The original Polaroid cameras were a huge hit not just for their instant delivery, but for the convenient size of the permanent images they delivered. It’s something that digital cameras haven’t been able to replicate, which drew [Cameron] to produce a modern alternative. In the place of the chemical film of the original, it uses a removable e-paper display in a frame. The image is stored in the pixels of the e-paper, which can be kept as a digital version of the photograph until reattached and replaced with another freshly taken picture.
At its heart is an ESP32 with a camera, and the “film” is a Waveshare NFC e-paper module. The device is 3D printed, and manages a very creditable early-1970s aesthetic redolent of the more upmarket Polaroids of the day. Using it is as simple as pressing the button and deciding whether you like what’s on the screen. You can see it in action in the video below the break.
We like his project for its aesthetics, as well as for the very idea of using e-paper as a medium. There’s also something to be said for not having to put a Polaroid print in a clip under your armpit while it develops. Meanwhile if you do hanker for the real thing, it’s a subject we’ve looked at in the past.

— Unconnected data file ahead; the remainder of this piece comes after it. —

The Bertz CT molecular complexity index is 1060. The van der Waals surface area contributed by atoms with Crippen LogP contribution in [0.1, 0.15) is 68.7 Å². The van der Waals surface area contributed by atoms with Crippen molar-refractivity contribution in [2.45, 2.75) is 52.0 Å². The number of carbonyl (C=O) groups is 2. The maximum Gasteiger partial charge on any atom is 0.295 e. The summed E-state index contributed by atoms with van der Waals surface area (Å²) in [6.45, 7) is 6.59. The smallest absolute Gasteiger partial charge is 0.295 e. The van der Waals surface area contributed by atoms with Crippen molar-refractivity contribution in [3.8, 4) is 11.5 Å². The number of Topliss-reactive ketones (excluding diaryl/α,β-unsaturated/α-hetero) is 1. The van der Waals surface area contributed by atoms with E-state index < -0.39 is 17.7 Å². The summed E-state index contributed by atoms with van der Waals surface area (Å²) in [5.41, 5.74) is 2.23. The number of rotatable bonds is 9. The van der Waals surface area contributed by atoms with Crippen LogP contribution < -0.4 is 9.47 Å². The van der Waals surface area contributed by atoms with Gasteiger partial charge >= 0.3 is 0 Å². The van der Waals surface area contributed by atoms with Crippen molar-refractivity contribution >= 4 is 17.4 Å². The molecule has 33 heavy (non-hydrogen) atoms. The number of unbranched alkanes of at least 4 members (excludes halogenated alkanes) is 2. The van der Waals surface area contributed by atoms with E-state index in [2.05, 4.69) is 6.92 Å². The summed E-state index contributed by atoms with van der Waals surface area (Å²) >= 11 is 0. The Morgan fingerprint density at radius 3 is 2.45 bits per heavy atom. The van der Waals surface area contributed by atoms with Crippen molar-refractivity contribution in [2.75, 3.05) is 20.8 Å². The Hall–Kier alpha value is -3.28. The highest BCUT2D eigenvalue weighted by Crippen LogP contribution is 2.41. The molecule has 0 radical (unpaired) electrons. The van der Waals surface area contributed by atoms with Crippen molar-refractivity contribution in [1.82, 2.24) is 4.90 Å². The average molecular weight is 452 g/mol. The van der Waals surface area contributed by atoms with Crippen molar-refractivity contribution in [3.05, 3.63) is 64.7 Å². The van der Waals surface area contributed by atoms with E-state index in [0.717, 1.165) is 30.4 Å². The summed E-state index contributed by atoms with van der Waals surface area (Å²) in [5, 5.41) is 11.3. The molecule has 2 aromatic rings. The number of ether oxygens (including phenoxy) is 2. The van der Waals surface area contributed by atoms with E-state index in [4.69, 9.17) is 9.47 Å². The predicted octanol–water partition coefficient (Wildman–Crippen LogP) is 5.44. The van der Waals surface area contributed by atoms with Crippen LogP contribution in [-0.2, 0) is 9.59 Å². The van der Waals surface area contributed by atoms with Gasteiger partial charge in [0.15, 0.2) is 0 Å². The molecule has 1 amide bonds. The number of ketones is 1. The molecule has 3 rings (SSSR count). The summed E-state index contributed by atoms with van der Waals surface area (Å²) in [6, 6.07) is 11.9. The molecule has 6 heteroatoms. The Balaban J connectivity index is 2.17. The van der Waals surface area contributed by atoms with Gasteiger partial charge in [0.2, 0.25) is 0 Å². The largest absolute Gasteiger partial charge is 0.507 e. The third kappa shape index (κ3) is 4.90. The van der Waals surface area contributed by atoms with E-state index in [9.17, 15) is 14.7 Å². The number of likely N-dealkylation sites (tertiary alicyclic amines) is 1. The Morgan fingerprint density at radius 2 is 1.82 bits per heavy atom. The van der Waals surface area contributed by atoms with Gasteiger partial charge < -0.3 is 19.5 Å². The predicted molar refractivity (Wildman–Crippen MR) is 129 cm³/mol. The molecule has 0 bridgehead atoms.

16 thoughts on “An Instant Camera Using E-Paper As Film”
Super nice =D
Love the idea!
> The device is 2D-printed
On an inkjet or laser printer?
This is one of the few niche art-tech things that I think really has potential. e-ink will get cheaper, thinner, and have better color eventually, so maybe someday we might really give people digital postcards that they can read off with an NFC and archive for the memories, overwrite, and send to someone else.
I mean Best Buy and other stores have already started replacing price tags with mini eink displays. With full color eink just starting to become commercially available, I think it’ll start showing up I’m more niche markets like this.
now a similar device but using directly some price tags e-paper you can get by the dozen would be marvelous!
That concept needs to be ported to cheap eink labels…
Cheap e-ink labels?
such kind of tags?
So not cheap then. I cant imagine paying this much per photo.
I can see the novelty of having a few around.
well, I can see kits at 80$ for 10 “reprintable” photo… that’s not cheap, but that’s not like 60$ per photo on some tinkerer e-ink toys… that’s close to 10 times cheaper than this…
Yes I think that’s the next step. Still not cheap but cheaper than the Waveshare ones. Although I do like that the waveshare ones have no battery, only powered by NFC, haven’t found good eink labels without batteries yet.
The sadness of those who relied on Polaroids for permanent images is legendary.
Check out my Functional Lego Camera. Lego Zh1 fully build with lego and can take pictures with 35mm film
But does it have the Nikon SLR shutter sound?
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